Some comments on GPS timing
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Tom Clark
2018-05-24 04:43:53 UTC
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Perhaps it is time that I step in to point the newer members of
Time-Nuts to some of the historical (hysterical?) info on using  GPS to
achieve sub-microsecond global timing sync. I refer you all to the
website http://gpstime.com   that Rick Hambly (http://cnssys.com)
maintains to document some of our timing exploits over the past ~25
years starting with the early Motorola PVT-6 "SIXPACK" and proceeding
thru the later ONCORE, M12 and UBLOX  receivers.

By explanation, I was one of the principal researchers that developed
the technique of Very Long Baseline Interferometry (VLBI) for high
accuracy Geodesy and Astrometry. In VLBI we record raw noise from a wide
RF bandwidth at a network of radio telescopes around the world. Most of
the noise picked up at the stations is from the microwave receivers, the
earth's atmosphere & the 2.7 degree  remnant background noise from the
big bang -- the system noise resulting from all these sources at each
station is independent and uncorrelated with noise at all the other

But a small fraction of the noise originated at quasars which are
(nearly) point sources with an angular sizes measured in fractions of
milliseconds of arc (1 milliarcsec is about the size of George's head on
a quarter held over over San Francisco as seen from Boston); the noise
from these compact sources is correlated at the stations separated
thousands of km and serve as reference points for the celestial
reference frame. The telescopes define fixed points on the earth which
constitute the terrestrial reference frame.

To extract the correlated signal VLBI each station uses an independent
Hydrogen Maser clock as a time and frequency reference. The independent
clocks need to be synchronized at nsec levels and to hold this
synchronization for time scales up to several days. I realized that, if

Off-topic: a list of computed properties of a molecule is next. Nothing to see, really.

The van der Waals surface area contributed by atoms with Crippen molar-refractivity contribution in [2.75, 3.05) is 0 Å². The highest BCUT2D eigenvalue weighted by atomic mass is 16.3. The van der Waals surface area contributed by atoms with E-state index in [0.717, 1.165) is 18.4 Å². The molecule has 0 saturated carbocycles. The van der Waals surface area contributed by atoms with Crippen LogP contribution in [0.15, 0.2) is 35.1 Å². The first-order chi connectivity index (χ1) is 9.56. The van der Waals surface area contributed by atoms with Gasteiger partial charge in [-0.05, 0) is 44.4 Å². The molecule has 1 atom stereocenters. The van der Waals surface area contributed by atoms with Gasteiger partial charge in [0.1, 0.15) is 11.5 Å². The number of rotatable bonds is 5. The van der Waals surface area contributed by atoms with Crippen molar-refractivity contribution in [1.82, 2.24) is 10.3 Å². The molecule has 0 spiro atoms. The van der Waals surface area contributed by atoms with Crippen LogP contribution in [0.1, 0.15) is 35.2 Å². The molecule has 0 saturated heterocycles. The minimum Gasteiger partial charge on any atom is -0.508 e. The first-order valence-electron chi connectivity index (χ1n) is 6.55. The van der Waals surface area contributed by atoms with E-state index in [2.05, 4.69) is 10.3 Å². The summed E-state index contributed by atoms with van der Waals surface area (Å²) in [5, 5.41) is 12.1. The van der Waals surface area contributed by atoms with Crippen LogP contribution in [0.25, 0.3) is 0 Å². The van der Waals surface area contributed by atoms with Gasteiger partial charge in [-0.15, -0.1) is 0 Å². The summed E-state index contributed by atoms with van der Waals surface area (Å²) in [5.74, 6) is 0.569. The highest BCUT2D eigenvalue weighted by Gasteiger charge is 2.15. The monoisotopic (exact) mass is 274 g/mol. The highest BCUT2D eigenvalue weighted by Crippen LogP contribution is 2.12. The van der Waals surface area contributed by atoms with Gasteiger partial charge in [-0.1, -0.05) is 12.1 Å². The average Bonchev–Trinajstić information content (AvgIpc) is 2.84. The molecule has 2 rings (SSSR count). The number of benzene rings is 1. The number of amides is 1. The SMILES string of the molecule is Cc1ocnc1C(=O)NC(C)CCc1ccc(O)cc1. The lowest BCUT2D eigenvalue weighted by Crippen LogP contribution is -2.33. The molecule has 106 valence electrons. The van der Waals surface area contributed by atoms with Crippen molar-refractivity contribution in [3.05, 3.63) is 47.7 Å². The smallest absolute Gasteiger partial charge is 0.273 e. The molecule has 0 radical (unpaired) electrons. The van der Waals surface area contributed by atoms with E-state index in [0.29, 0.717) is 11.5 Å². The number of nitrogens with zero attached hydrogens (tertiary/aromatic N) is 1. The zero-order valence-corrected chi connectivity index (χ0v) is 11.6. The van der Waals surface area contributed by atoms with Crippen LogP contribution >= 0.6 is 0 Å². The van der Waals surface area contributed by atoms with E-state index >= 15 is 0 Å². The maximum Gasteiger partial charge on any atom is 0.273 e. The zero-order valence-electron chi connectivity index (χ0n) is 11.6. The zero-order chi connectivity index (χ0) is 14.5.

each station used a GPS-based timing system operating 24/7/365, we could
solve the time/frequency sync needed to measure the "real-time" motions
of the earth as the continents drift and the rotation of the earth and
the sub-milliarcsec astrometric position and structure of the quasars.

FYI -- After 3+ decades of such measurements, we now know the few cm/yr
(about the same speed as your fingernails grow) of relative motions of
the continents (a.k.a. "continental drift") to uncertainties of tens of
microns/yr. The celestial reference frame as defined by the  positions
~1000 extragalactic radio sources is known to ~10 microarcseconds. You
can see get a feeling for these results and the network of stations that
produced them by browsing http://ivscc.gsfc.nasa.gov .

As you browse the material on http://gpstime.com you will see snapshots
of our efforts at delivering low-cost GPS timing system intended for the
VLBI station operators ("telescope drivers") updated every couple of
years. Also you will find presentations we gave at several Precise Time
and Time Interval (PTTI) meetings.

To answer a couple of the recent questions in more detail, take a look
at the 2006 "Low Cost" PTTI paper :

1. For all the ONCORE and UBLOX receivers: The "sawtooth correction" is
in the binary data message for the NEXT second. The receivers have
an counter register that is updated based on the navigation firmware
(typically a Kalman filter) to the integer number of clock counts
corresponding to the next 1 PPS epoch. The sawtooth correction is
the fractional part of the epoch that is left over after the integer
clock count is set into the hardware.
2. In Rick's CNSCLOCK, a programmable delay line is fed from the
fractional counter error (the "sawtooth correction" plus a small
constant "DC" to center the correction in the delay line). The "DC"
bias is treated as if it were a cable length correction.
3. My email address has changed from verizon.net: Now it is

73 de Tom K3IO

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